It is the mid-1980s and a scourge of a health epidemic was raging throughout our country and the world, eventually. Thousands were dying of AIDS and there was no known cure. We only knew that the disease stemmed from indiscreet sexual practices, particularly among the gay community.
In San Francisco, California, a popular opinion journalist for the city’s top newspaper used his column to condemn the gay community growing in his city. In column after column he berated gay people claiming the city would lose profitable tourism, residents would move away, children would be harmed. He was a bitter, angry man threatened by a community he feared. Rather than use his column for understanding and healing, he used it for division, packing it full of mendacious lies and gathering a minion of followers as he did so.
One night this gentleman left his perch at a local tavern he frequented and a fierce December storm whipped off the ocean lashing the city in a blinding, cold rain. He couldn’t walk in this rain. He was inebriated. You see, no one, except his family for the most part, knew he was addicted to alcohol. Nearly every night he feebly managed to walk home where he gargled more alcohol, his swallowing reflexes so numbed by that time as not to work. But this night, as he stumbled home, the ferocity of the storm disoriented him; he fell onto a cobbled street, hit his head and rolled to the gutter. He was unconscious and bleeding profusely.
Suddenly, a younger man spotted him as he was driving home from choral practice. Other drivers passed by not having seen him or perhaps afraid to stop. The young man knelt down and staunched the bleeding head with his handkerchief and rags he kept in his car. He used his own coat to wrap the hurt man and carried him to his car. Emergency room attendants found the stricken man’s identity in his wallet and said they would call his family. The young man departed leaving his contact information in case anything was further needed from him.
The next day a beautiful plant was delivered to the journalist’s hospital room. The note included a short wish for recovery and was signed only with the sender’s first name. The nurses knew the sender was the young man. The hospitalized man insisted that personnel track down the young man so he could meet him and thank him for saving his life. Later that day, the young man appeared in the room. The journalist embraced him with tears and joy. “How did you find me?” he asked. The story emerged: “I was going home after practice with the Gay Mens’ Chorus for a Christmas concert. I saw you lying in the street.” “Do you know who I am?” asked the journalist, tentatively. “Yes. I knew the minute I saw your face. But you needed help.”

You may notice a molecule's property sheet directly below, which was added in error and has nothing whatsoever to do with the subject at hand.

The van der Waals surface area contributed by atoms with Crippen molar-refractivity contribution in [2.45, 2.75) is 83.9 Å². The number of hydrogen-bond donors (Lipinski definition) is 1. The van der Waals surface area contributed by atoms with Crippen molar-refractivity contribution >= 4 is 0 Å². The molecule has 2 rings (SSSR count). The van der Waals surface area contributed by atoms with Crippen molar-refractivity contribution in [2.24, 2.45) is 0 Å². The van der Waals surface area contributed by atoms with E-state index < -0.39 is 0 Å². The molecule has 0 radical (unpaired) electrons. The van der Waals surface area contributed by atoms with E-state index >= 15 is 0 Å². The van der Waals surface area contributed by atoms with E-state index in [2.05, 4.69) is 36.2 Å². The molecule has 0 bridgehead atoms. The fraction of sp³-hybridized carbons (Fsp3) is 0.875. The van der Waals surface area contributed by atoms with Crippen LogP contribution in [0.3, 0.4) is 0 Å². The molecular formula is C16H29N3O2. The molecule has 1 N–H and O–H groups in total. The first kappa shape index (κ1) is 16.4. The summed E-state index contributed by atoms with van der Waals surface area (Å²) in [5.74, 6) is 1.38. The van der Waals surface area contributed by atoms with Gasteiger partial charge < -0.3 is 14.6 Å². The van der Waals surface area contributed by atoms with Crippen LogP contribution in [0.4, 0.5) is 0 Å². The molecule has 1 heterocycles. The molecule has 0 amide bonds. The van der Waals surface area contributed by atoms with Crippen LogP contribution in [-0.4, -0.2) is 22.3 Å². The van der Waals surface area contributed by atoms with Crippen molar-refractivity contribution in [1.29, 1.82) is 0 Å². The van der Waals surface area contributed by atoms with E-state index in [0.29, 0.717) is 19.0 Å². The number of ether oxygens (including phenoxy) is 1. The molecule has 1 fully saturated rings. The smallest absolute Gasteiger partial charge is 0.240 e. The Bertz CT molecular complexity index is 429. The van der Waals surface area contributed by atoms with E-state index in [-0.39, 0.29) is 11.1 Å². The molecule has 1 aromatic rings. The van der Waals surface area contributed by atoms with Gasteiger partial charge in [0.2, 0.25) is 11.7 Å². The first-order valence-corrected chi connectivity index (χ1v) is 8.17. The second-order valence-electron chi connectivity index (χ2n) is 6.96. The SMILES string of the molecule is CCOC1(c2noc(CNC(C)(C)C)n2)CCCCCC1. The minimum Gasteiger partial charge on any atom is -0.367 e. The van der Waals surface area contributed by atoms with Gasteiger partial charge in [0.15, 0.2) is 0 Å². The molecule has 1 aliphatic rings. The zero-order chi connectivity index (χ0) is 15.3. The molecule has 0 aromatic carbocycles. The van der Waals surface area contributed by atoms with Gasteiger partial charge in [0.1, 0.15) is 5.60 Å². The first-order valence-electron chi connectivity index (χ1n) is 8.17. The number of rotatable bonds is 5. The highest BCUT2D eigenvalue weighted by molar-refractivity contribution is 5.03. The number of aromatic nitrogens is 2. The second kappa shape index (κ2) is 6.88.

Can you imagine the intensity of God’s love that filled that hospital room at that moment? I read this story over 30 years ago and it still resonates with me whenever I hear the Gospel of the Good Samaritan. I do not remember any of the names in the story. But I do remember sitting quietly in the library, stunned with the true meaning of the Good Samaritan and yet there was no reference to the Gospel story in the article. Think of what is included in both stories: charity, forgiveness, repentance. Two men accepting each other from divergent lifestyles and a division that melted away. This past Sunday we heard the story of the Good Samaritan, a story that tells of love in action: Immediate. No questions asked. A risk, perhaps. A cost, certainly. There are many stories of someone doing good for a stranger, but someone doing good for an enemy? The Good Samaritan has touched the hearts of millions of believers who have listened to God’s message. I have no idea if either man in the modern story thought of the Good Samaritan as their particular drama unfolded. But I do know this: Each man was blest to encounter the other and gain a spiritual insight as well as life. And Jesus was there to bless it all.
Read this Gospel story again this week. Luke 10:25-37; Matthew 25:31-46 Take each character and ask yourself when you might have been this person, a simulacrum of another person on a journey which is sometimes dangerous and sometimes grace-filled. Ask yourself: Have I ever been a Good Samaritan? Have I ever benefitted from the ministry of a Good Samaritan?
Dear God, help me to be open to the times in my life when a person needs my assistance. Help me to overlook every detail that could keep me from giving that help.
Help me to see Jesus in every circumstance that surrounds a person in need and in the person as well. Help me, also, to be accepting of the help another offers me. May I bind wounds rather than create them. If bearing you in my heart and soul helps me to see the person in need, may I carry you with me everywhere and for everyone.